Old 8th November 2004
  #1
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PaRaNoId's Avatar
 

Thread Starter
F tha 3:1 rule

Yeah...I've officially declared it baloney. Bush's statement will officially be delayed until wednesday. After extensive testing of various mic configs in various rooms/spaces, I and Us (my ballz) have decided that there is much more involved in stereo/multi-chan--OH/ room miking than anything as vague as the 3:1 rule.

SERIOUSLY, After disreguarding the classic advice and "RULES" of SDC vs. LDC, matched pair vs. diff mics, comp vs. dry, is when the truely beautiful tones show themselves.
Old 8th November 2004
  #2
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DrDeltaM's Avatar
 

Screw rules
Just make it sound good
Old 8th November 2004
  #3
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5down1up's Avatar
 

that rules is a cool idea

you can have tons of combinations even with just one mic and its patterns ( if there are some of course ) .
would love to read more bout it instead of " the holy pre thread number 6.341.789 "

Old 9th November 2004
  #4
Gear addict
 

The 3:1 rule comes from a time before it was possible to easily time align signals. Today you can slap a sample delay on a track and start shifting.


Best...H
Old 9th November 2004
  #5
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tINY's Avatar
 



Hell, tracks are cheap these days, use 8 to 15 omni mics randomly thrown around the room and record them all. You can change delay, phase, level, and EQ later and fix it in the mix....





-tINY

Old 9th November 2004
  #6
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set it up right till you like it , thats where the time should be spend . and you safe a lot of your nervs & time !

if you really know what your doing , you might be able to fix it .

i am not ... so at least i make sure i like the sound i record .

you cant make step2 before step1
Old 15th November 2004
  #7
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3:1 dosen't have anything to do with stereo right? It's just a rule of thumb if you are mixing to mono.

I think...
Old 15th November 2004
  #8
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SpaceChild's Avatar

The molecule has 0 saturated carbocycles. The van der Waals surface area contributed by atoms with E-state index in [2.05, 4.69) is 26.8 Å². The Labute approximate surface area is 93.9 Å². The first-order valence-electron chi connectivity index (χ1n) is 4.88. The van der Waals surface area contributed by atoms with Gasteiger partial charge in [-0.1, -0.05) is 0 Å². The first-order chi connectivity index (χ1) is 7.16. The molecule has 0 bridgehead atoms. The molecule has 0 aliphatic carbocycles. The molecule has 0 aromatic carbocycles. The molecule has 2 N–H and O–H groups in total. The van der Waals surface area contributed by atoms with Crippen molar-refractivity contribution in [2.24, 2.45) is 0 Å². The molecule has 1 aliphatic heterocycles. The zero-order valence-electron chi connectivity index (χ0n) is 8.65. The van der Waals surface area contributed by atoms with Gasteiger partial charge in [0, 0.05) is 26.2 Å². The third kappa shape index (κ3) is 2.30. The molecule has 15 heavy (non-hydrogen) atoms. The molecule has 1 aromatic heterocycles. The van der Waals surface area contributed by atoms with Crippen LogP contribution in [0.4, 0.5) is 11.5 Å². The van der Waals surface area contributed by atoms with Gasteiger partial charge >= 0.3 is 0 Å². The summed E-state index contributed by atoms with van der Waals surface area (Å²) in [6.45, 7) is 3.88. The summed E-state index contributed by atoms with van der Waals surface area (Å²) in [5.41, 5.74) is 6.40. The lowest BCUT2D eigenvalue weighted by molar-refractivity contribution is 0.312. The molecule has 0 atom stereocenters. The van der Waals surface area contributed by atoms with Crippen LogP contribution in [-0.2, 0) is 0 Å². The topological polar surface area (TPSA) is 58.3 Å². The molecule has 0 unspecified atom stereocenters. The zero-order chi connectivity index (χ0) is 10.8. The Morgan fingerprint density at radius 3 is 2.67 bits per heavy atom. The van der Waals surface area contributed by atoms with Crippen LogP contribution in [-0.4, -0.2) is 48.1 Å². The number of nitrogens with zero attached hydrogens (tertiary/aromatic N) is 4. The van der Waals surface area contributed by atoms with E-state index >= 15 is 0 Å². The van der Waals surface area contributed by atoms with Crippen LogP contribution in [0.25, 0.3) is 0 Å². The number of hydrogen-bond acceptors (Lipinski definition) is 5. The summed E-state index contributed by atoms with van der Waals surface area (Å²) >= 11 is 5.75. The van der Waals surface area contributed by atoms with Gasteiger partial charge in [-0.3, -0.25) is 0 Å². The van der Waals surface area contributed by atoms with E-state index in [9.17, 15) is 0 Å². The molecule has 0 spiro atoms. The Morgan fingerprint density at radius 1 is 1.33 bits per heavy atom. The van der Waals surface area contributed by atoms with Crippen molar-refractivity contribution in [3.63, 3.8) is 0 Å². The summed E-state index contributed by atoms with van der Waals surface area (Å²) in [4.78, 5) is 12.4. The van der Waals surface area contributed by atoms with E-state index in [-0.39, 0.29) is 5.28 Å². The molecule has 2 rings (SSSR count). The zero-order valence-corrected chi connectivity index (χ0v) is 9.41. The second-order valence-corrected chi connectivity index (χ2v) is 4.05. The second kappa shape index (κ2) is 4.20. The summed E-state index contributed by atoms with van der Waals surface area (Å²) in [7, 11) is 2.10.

Quote:
Originally posted by Chris Parsons
3:1 dosen't have anything to do with stereo right? It's just a rule of thumb if you are mixing to mono.
Yeah, in practice. The 3:1-rule is for minimizing phase problems which usually aren't perceived as problems when the channels are panned wide around the stereo field. But the problems are still there. Besides, you are potentially 'mixing to mono' every time the material is played on radio.


Spacey
Old 15th November 2004
  #9
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the main reason i posted this was that after trying so many different types of "typical" stereo configs and drum mic setups, including the whole polarity-switching thing...I found that odd setups, with complete disreguard for sound theory and mic teqnique gave me the most realistic sounds. For example, alot of times when using a top and bottom snare mic, i will leave both polarities alone. It thins out the sound, but sometimes its all the EQ i need for a particular mix. Another example- omni and subcardioid mic patterns are crazy unpredictable when and where they might cancel each other out. General theory would say not to use omnis in an XY pattern (especially in a smaller rooom). But ya know what? I use that excat config more often than not...Why? Cuz it sounds better when compared to cardioids in spaced pair or even an ORTF at distance.

I laugh at the fact that at 99% of all live performances and on "studio" music videos (on drum kits) you see a spaced pair being used with LDCs. Why is it? Probably because it looks cool or something. Because that's they way they learned to do it and like a sheep are just going with the herd. (herd of sheep? flock?) I'm rambling and I'm cutting myself off...
Old 15th November 2004
  #10
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How are those related to the 3:1-rule?


Spacey
Old 15th November 2004
  #11
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hmmm pumpkins

the 3:1 rule as I understand it explains that when miking something in stereo, the mics should be three times as far way from each other; as they are from the source. This supposedly helps reduce phase cancellations AND summing-to-mono weirdness. My discussion of the mic tecniques are referring to NOT following this rule. I hope I cleared things up!
Old 15th November 2004
  #12
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SpaceChild's Avatar
 

Yeah, no worries, I was just being daft. In your post you just mentioned that when 'using a top and bottom snare mic, i will leave both polarities alone' and using 'omnis in an XY pattern.' Both techniques where you're not necessarily breaking the 3:1-rule by doing what you do. But it's alright, I think we all got it anyway


Spacey
Old 16th November 2004
  #13
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tINY's Avatar
 



Um, omni's in a x-y config????

Did you ever try that one with the phase reversed on one of the mics?





-tINY

Old 16th November 2004
  #14
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Thread Starter
omnis in XY...yes, i do

what are you trying to say there tiny?

And yes I've tried it! (not with any usable results though....)
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